The wolverine, also referred to as the glutton, carcajou, quickhatch, and many other nicknames, is the largest land-dwelling mustelid found throughout the far Northern Hemisphere. There is a common impression that the wolverine’s sinewy physique makes them the largest mustelid overall. However, this title (depending on which metric one prefers) can belong to either the giant otter (the longest) or the sea otter (the heaviest).
A mustelid with a robust yet athletic build, with relatively short neck, powerful shoulders and stocky body to help them preserve heat in cold climates. Legs are among the longest in relation to the overall proportions, equipped with paws that are the broadest of all mustelids to function as snowshoes. The tail is relatively short and bushy.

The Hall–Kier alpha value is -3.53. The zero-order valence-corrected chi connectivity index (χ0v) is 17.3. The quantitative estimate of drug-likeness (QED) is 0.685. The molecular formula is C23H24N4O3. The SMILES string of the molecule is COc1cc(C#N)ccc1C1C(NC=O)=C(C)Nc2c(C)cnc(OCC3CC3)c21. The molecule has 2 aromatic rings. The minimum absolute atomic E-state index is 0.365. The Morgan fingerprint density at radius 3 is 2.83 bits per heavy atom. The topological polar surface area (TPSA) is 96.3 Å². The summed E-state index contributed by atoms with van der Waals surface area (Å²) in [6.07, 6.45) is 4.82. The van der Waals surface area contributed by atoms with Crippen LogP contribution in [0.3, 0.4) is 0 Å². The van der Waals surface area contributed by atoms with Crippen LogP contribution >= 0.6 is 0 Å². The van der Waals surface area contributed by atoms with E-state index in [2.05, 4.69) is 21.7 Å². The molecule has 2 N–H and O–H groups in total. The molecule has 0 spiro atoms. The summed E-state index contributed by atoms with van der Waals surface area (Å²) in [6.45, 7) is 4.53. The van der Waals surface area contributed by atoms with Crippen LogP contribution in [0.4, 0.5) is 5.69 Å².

They have highly hydrophobic fur that is a thick, glossy, brown to brownish-black, with a yellow or gold stripe extending from the crown of the head laterally across each shoulder and to the rump, where the stripes join at the tail. A light silvery facial mask and white hair patch on the throat and or chest is distinct in some individuals.(1)
The wolverine is primarily found in the remote forest habitats and open plains of the Northern Hemisphere.